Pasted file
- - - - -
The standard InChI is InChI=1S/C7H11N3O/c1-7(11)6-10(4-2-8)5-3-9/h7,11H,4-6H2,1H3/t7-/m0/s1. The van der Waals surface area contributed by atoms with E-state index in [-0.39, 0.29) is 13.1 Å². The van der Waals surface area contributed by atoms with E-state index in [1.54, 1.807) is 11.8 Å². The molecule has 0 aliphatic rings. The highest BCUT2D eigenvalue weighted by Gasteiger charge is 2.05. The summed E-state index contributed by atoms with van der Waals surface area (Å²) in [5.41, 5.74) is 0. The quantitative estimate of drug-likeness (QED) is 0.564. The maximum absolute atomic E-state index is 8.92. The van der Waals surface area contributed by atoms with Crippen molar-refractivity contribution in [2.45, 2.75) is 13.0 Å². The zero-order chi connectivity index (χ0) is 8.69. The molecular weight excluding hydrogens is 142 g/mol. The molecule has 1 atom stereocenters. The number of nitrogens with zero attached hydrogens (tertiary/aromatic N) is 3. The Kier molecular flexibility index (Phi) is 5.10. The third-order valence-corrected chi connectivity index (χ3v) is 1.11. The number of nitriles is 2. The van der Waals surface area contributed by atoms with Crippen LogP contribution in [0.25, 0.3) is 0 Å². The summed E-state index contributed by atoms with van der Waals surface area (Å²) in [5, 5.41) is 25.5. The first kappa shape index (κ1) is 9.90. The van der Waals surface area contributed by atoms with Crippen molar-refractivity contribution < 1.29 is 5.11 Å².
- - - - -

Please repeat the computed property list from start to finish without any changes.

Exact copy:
The standard InChI is InChI=1S/C7H11N3O/c1-7(11)6-10(4-2-8)5-3-9/h7,11H,4-6H2,1H3/t7-/m0/s1. The van der Waals surface area contributed by atoms with E-state index in [-0.39, 0.29) is 13.1 Å². The van der Waals surface area contributed by atoms with E-state index in [1.54, 1.807) is 11.8 Å². The molecule has 0 aliphatic rings. The highest BCUT2D eigenvalue weighted by Gasteiger charge is 2.05. The summed E-state index contributed by atoms with van der Waals surface area (Å²) in [5.41, 5.74) is 0. The quantitative estimate of drug-likeness (QED) is 0.564. The maximum absolute atomic E-state index is 8.92. The van der Waals surface area contributed by atoms with Crippen molar-refractivity contribution in [2.45, 2.75) is 13.0 Å². The zero-order chi connectivity index (χ0) is 8.69. The molecular weight excluding hydrogens is 142 g/mol. The molecule has 1 atom stereocenters. The number of nitrogens with zero attached hydrogens (tertiary/aromatic N) is 3. The Kier molecular flexibility index (Phi) is 5.10. The third-order valence-corrected chi connectivity index (χ3v) is 1.11. The number of nitriles is 2. The van der Waals surface area contributed by atoms with Crippen LogP contribution in [0.25, 0.3) is 0 Å². The summed E-state index contributed by atoms with van der Waals surface area (Å²) in [5, 5.41) is 25.5. The first kappa shape index (κ1) is 9.90. The van der Waals surface area contributed by atoms with Crippen molar-refractivity contribution < 1.29 is 5.11 Å².